Keto Diet May Help Control Type 2 Diabetes
Posted August 8, 2019
By Serena Gordon
MONDAY, Aug. 5, 2019 (HealthDay News) -- The keto diet has plenty of weight-loss devotees who swear by the high fat, low-carb plan. Now, new research from India suggests it may benefit people with type 2 diabetes.
The study team found that people following a ketogenic diet for three months saw significant improvement in their blood sugar control.
"A five to 10% carbohydrate diet over three months led to a remarkable reduction in hemoglobin A1c levels," said study author Dr. Angati Kanchana Lakshmi Prasana. Kanchana is a consultant biochemist at CARE Hospitals in Visakhpatnam, India.
Hemoglobin A1c is a blood test that estimates average blood sugar control over the past two to three months. In general, people with diabetes are advised to have an A1c level of 7% or lower.
It's still up for debate whether it's this specific diet that causes improvement, eating fewer carbohydrates or simply the fact that people lose weight on the diet.
Dr. Genevieve Lama is an endocrinologist at NewYork-Presbyterian Medical Group Hudson Valley in New York. She said that when people lose weight, their blood sugar levels go down. And it doesn't take a huge weight loss to make a difference. She said losing just 5% of your weight has an impact on blood sugar levels.
Plus, a low-carbohydrate diet is known to reduce blood sugar levels, she said.
During digestion, carbohydrates are broken down into simple sugars. The hormone insulin allows the body's cells to use this sugar for fuel.
In type 2 diabetes, however, the cells aren't as sensitive to insulin. That means more insulin is needed to do the same job. But sometimes the body can't keep up. If that happens, blood sugar levels rise.
Certain foods -- such as processed simple carbohydrates like white bread, sweets and sugar-sweetened beverages -- quickly raise blood sugar, according to the American Diabetes Association. That's why a diet that limits these foods can help manage blood sugar levels.
The ketogenic (keto) diet was originally designed as a treatment for people with the seizure disorder epilepsy. It typically allows 50 grams of carbohydrate or less a day, according to the Academy of Nutrition and Dietetics.
On a keto diet, people often don't have grains, breads or cereals. Often, even fruits and vegetables are restricted. The diet requires a big change in lifestyle.
The latest study recruited 130 people with type 2 diabetes to follow a ketogenic diet for 12 weeks. There was no control group for comparison.
Study volunteers were between 35 and 60 years old. About one-third were female.
Average weight loss was between 15 and 22 pounds. Before the diet, the study volunteers were slightly overweight. Afterwards, they fell in the normal weight category, on average.
The diet was very limited, with a maximum of 20 grams of carbohydrates a day, Kanchana said. (For reference, one slice of bread is 15 grams and a cup of broccoli has 6 grams of carbs, the U.S. Department of Agriculture says.)
Typically, the Indian diet is carb-laden, with around 300 to 400 grams of carbohydrate daily, Kanchana said. In some areas of India, people consume a lot of wheat products. In others, the diet contains more rice products.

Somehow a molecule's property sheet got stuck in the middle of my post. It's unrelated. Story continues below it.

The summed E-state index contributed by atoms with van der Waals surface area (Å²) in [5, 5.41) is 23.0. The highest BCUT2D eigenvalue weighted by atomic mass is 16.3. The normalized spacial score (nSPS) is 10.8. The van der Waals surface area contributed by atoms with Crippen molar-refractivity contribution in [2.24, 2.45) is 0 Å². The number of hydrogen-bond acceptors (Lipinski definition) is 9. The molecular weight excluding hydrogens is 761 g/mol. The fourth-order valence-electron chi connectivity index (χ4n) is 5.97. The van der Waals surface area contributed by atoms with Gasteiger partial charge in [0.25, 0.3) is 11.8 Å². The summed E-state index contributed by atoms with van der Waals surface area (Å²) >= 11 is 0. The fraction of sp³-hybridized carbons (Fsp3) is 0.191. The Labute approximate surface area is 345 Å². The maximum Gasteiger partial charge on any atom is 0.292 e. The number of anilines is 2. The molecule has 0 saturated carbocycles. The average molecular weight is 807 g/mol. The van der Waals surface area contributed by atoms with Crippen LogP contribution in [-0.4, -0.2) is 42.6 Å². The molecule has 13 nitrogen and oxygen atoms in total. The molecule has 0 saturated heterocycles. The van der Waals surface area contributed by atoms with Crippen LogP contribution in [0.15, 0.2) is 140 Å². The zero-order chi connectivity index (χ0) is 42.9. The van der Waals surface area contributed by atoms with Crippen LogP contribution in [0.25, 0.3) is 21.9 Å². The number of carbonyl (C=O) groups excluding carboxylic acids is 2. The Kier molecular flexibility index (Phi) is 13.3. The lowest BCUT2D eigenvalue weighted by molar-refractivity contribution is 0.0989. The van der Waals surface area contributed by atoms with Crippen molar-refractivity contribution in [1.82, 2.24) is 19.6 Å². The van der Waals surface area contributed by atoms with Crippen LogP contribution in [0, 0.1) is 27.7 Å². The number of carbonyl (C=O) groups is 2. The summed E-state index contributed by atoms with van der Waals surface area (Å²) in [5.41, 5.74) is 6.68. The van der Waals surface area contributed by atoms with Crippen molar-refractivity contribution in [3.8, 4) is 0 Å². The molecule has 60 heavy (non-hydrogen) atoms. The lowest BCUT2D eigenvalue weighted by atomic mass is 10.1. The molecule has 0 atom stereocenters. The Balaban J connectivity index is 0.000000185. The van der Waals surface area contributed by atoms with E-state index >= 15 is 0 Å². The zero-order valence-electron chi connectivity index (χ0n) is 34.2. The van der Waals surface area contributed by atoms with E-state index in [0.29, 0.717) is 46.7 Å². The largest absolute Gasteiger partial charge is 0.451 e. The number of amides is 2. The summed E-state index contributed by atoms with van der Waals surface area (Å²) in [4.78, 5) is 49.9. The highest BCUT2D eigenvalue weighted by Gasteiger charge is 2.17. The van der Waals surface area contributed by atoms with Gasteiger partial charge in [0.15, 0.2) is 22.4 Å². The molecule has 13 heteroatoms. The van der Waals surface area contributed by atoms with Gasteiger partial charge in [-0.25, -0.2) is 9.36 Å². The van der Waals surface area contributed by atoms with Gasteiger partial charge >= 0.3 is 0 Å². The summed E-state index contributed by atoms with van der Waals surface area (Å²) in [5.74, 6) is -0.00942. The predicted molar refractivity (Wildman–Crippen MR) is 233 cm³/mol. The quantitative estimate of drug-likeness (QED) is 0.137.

The study diet contained fats like coconut oil and butter, animal products like chicken, eggs, lamb and pork, dairy products, green leafy vegetables and other green vegetables. The diet avoided root vegetables like potatoes and carrots, Kanchana said.
Daily calorie counts were about 1,500 to 2,000 calories a day.
The average hemoglobin A1C dropped from 7.8% to 6.4% after three months on the diet. Mild constipation was the only adverse effect.
However, more than 10% of the study participants (15 people) dropped out of the study. Kanchana said culturally it was difficult for some people to maintain the carbohydrate restrictions. Economic reasons may have prompted others to stop. It's more expensive to purchase healthy fats and animal products than processed carbohydrates, she noted.
There is also concern that a diet high in fat and animal products might increase the risk of heart disease. Kanchana said the long-term effects of the diet need to be studied.
Diabetes doctor Lama said she thinks this diet would be difficult to maintain for a long time because it's so restrictive. And she has concerns about the high fat in the diet, as well as the loss of certain healthy carbohydrates.
"I generally tell my patients to eat low carb, but not no carb. And to get a feel for what they think they can maintain as their lifestyle. If you can't maintain it, it really just makes you feel defeated. It's more realistic to lose weight gradually and keep it off," she said.
She recommends keeping a food log before you see a dietitian, so you can work with the dietitian and come up with a healthy eating plan that has lots of foods you enjoy.
The study was to be presented Monday at the American Association for Clinical Chemistry annual meeting in Anaheim, Calif. Findings presented at meetings are typically viewed as preliminary until they're published in a peer-reviewed journal.
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